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People v. Berry






APPEAL from the Circuit Court of Cook County; the Hon. ROGER J. KILEY, JR., Judge, presiding.


After a bench trial, Stephen Berry (defendant), was found guilty of unlawful use of weapons (Ill. Rev. Stat. 1975, ch. 38, par. 24-1(a)(10)), and was sentenced to one to three years (par. 24-1(b)). On his appeal to this court he depends upon two issues: denial of his motion to suppress physical evidence and alleged violation of his due process rights because substantive evidence favorable to his defense was not produced by the State.

Police officer Eugene Bartkiewicz, called by defendant, was the only witness on the motion to suppress. He testified that on May 30, 1976, about 5:20 a.m., while on routine patrol with another officer, he received a city-wide radio broadcast directed to all police units advising that a male Negro with a gun was on the street at 540 North Lamon, in Chicago. The officers reached the scene in one minute. The witness left his car, with gun drawn pointing toward the ground. He saw defendant, a male black person, but saw no one else. The witness said to defendant, "Come here for a minute." As defendant approached, he removed his blue nylon jacket and let it fall to the ground. It fell, "very heavy, fast." A protective frisk of defendant's person disclosed no weapon. The witness saw the jacket some 4 feet away. He walked approximately two steps, lifted the jacket and found a loaded .25-caliber automatic pistol in the pocket. He then placed defendant under arrest and advised him of his legal rights. The trial court then denied the motion to suppress.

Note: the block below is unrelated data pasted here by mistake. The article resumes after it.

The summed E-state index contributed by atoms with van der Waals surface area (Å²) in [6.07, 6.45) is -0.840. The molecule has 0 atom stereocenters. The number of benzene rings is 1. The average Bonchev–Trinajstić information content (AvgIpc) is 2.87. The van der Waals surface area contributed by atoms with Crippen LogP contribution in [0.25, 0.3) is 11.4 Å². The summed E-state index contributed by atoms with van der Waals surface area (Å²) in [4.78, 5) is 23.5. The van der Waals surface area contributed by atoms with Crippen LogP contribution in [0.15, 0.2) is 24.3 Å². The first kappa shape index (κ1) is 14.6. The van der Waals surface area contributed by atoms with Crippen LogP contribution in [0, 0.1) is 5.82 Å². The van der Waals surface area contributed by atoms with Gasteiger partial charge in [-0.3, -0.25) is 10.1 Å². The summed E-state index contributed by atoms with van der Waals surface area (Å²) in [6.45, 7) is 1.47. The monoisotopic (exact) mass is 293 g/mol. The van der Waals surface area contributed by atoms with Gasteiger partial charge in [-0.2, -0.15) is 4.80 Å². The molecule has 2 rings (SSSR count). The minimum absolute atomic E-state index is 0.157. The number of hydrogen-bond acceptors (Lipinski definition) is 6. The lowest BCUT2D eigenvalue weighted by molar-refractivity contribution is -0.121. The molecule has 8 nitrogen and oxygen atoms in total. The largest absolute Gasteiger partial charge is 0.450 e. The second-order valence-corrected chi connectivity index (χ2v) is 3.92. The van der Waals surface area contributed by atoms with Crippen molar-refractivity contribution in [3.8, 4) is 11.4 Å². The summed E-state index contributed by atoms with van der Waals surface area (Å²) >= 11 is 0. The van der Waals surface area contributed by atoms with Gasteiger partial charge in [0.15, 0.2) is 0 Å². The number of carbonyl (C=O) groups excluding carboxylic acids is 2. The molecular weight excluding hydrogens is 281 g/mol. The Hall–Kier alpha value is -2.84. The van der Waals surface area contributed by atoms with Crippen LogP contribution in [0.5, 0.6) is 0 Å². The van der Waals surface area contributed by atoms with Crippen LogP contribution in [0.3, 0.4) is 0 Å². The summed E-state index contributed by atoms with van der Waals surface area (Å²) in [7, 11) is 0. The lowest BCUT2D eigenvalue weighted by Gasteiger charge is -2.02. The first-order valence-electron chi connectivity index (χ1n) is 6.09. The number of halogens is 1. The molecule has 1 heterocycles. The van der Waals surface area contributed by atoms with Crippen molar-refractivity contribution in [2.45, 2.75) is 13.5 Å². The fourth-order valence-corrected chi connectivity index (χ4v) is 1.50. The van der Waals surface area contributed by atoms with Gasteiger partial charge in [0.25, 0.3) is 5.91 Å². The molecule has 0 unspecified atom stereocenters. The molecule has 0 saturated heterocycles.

• 1 In view of the fact that testimony received at trial is properly considered by this court in passing upon the ruling of the trial court on the motion to suppress (see People v. Smith (1977), 51 Ill. App.3d 87, 91, 366 N.E.2d 426 and authorities there cited), we will next state the pertinent evidence on this issue heard by the court at trial. The parties stipulated that the testimony of the police officer on the motion to suppress should be considered on the case in chief. Defendant testified that his brother lived at the Lamon address. As he was proceeding to visit his brother, he met two men who identified themselves to him only as "Duck and Spider." He spent some 30 minutes drinking from a bottle with them. They suddenly ran away. He turned and saw the police. He was not wearing a jacket and owned no such article of clothing. He walked toward the car at the officer's request. When he reached the officer, the jacket was at least 8 feet away. The officer walked over to the jacket and, "He pulled the gun like this (indicating), you know." On cross-examination when asked if he saw the police pull a gun out of the jacket he responded, "No, I really don't know." Defendant denied categorically that the gun was his and denied that he had ever had possession of the gun or the bullets.